Smartful Coaching

Adversity Flip™

Turn Adversity Over to Find Something Good

02 April

Making A Name For Yourself In Business and In Life

When people think of you do you know what they think? Do they think you’re a positive go-to kind of person? Do they avoid you because you’re a complainer? Do they think of you first when they have a problem to solve? What name have you made for yourself among your business colleagues and among family and friends? If your attitude is on the negative end of the scale, is there any way to flip adversity or a bad mood on its head and become more positive? Of course there is. Of course, as with any change you make, it may take time and you may have to take baby steps.

How can you be the go-to person among your friends, family and colleagues? Here are a few of my thoughts:

  • Be visible. Show your face at networking events and family get togethers. If you don’t show up, people won’t think of you when they’re seeking a solution.
  • Be positive. Yes, everyone had bad days and perhaps that is the day you should stay at home. But, if you’re determined to turn your attitude upside down you can project a positive attitude even if you aren’t 100% “feeling it.” Ask after the welfare of others and deflect your complaints or criticisms. Who knows, simply helping or listening to someone else may help you see, your issues aren’t as insurmountable as you’d imagined.
  • Become an expert. Regardless of your field — whether it’s a business professional, a DIY genius or anywhere in between share your expertise and the love of what you do. Your enthusiasm will be contagious.
  • Share your knowledge with others. Don’t feel you have to hoard your knowledge or your skills. Share freely with others whether in the business groups to which you belong or through volunteer organizations. What you give out will come back tenfold.

What are people thinking about you?

  Robbi Hess, Social Wordsmith, is a professional blogger, social media consultant and  speaker on time management, social media for the small business and productivity. She works with entrepreneurs providing professional writing services including: writing web copy, newsletters, guest and ghost blogging and long letter copywriting.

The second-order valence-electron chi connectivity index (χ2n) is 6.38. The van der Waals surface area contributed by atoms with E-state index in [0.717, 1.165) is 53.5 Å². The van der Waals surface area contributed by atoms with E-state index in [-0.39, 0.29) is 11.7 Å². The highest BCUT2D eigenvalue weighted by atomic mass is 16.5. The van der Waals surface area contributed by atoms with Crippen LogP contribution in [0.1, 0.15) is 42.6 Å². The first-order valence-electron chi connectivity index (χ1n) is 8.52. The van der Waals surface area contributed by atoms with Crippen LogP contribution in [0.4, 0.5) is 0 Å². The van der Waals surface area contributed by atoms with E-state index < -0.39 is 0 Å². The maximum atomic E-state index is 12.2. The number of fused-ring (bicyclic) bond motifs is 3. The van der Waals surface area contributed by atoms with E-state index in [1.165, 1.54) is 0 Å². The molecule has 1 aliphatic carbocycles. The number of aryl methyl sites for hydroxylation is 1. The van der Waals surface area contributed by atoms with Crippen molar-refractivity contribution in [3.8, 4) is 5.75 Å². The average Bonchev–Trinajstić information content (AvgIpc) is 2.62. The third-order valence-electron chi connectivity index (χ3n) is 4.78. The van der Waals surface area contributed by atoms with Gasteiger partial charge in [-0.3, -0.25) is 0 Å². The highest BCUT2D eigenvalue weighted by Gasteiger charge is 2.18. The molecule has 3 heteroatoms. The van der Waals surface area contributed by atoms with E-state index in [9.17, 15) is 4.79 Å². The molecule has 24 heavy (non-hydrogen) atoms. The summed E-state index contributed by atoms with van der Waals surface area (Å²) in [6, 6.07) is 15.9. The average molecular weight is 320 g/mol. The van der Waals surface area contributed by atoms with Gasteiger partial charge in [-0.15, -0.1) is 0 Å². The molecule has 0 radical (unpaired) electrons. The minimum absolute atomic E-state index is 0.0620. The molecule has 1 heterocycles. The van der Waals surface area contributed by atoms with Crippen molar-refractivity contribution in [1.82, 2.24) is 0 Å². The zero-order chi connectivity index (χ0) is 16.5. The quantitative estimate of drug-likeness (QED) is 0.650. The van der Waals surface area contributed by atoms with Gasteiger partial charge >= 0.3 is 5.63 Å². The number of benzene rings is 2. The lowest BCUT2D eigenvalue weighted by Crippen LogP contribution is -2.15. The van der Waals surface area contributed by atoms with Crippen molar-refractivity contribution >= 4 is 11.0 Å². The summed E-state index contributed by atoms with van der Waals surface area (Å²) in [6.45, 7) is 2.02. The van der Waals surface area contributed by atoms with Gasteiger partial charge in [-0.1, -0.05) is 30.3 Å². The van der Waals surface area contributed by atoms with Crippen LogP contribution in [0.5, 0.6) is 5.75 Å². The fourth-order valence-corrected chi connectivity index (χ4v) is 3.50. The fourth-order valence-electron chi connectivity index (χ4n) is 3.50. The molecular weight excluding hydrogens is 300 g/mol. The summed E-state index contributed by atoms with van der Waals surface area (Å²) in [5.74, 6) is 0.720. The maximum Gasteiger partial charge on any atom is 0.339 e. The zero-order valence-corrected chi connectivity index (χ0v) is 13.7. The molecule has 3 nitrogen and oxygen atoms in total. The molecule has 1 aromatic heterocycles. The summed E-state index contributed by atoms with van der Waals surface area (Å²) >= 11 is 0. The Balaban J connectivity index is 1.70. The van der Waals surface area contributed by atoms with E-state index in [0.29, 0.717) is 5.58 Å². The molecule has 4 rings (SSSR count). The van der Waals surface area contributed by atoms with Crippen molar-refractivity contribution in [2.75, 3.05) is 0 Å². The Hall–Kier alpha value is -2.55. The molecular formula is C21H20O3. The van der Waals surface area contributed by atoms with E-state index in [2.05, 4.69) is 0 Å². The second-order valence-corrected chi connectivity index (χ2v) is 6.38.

21 March

Proactive Or Reactive? Which Mode Do You Operate In?

Do you react to situations or are you able to see a situation coming up ahead and formulate a proactive approach? When you are constantly reacting to life, to situations, to crises, you are operating in a high state of tension and stress and it drains your energy. And while you can’t anticipate every eventuality you can certainly become proactive to those situations you know are inevitable — a speech at a networking event, putting together a proposal for a new client, a family outing with the inlaws (!) there are myriad situations in which being proactive is beneficial to all involved.

Being proactive means you are “anticipating and preparing for events with the ultimate objective of controlling the outcome or the circumstances.” Being proactive in life and in business helps you amp up your performance and productivity and helps you better cope with curve balls that are thrown your way.

How can you become more proactive? Here are some steps I’ve been taking and maybe they’ll help you:

  1. Remember you are responsible for what happens during your day. If you can turn off interruptions, divert distractions and eliminate tasks that drain your energy you can more proactively face the day.
  2. Be purposeful. If you choose a goal (whether it’s to complete your to-do list or to volunteer for your favorite charity) you have made a proactive choice for your day. Being purposeful in your actions will help you to achieve your objectives daily, weekly, monthly and yearly. Never underestimate the power of eating that elephant one bite at a time.
  3. Be organized. I can’t stress enough the importance of organization — from your desk top to your purse or briefcase to the way in which you approach work projects. Writing down your action steps will keep you on track and help you be more organized and productive. Follow up with yourself on your progression toward productivity and organization.

Strive to be more proactive and ponder how it could have a positive impact on your dealings with others and with particular life situations.

  Robbi Hess, Social Wordsmith, is a professional blogger, social media consultant and creative thinker. She works with entrepreneurs providing professional writing services including: writing web copy, newsletters, guest and ghost blogging and long letter copywriting. She is also a speaker on the subjects of time management, writing and productivity.  

14 March

How Comfortable Are You With Yourself?

I was reading an article recently that spoke to how comfortable individuals are with themselves or more to the point, how they can become more comfortable in their own skins. There are certainly times in life when you’re more comfortable than others and that can be attributed to any number of factors ranging from being happy with your physical self, being in a good (or bad) place mentally or emotionally and even feeling good about your work or career choices.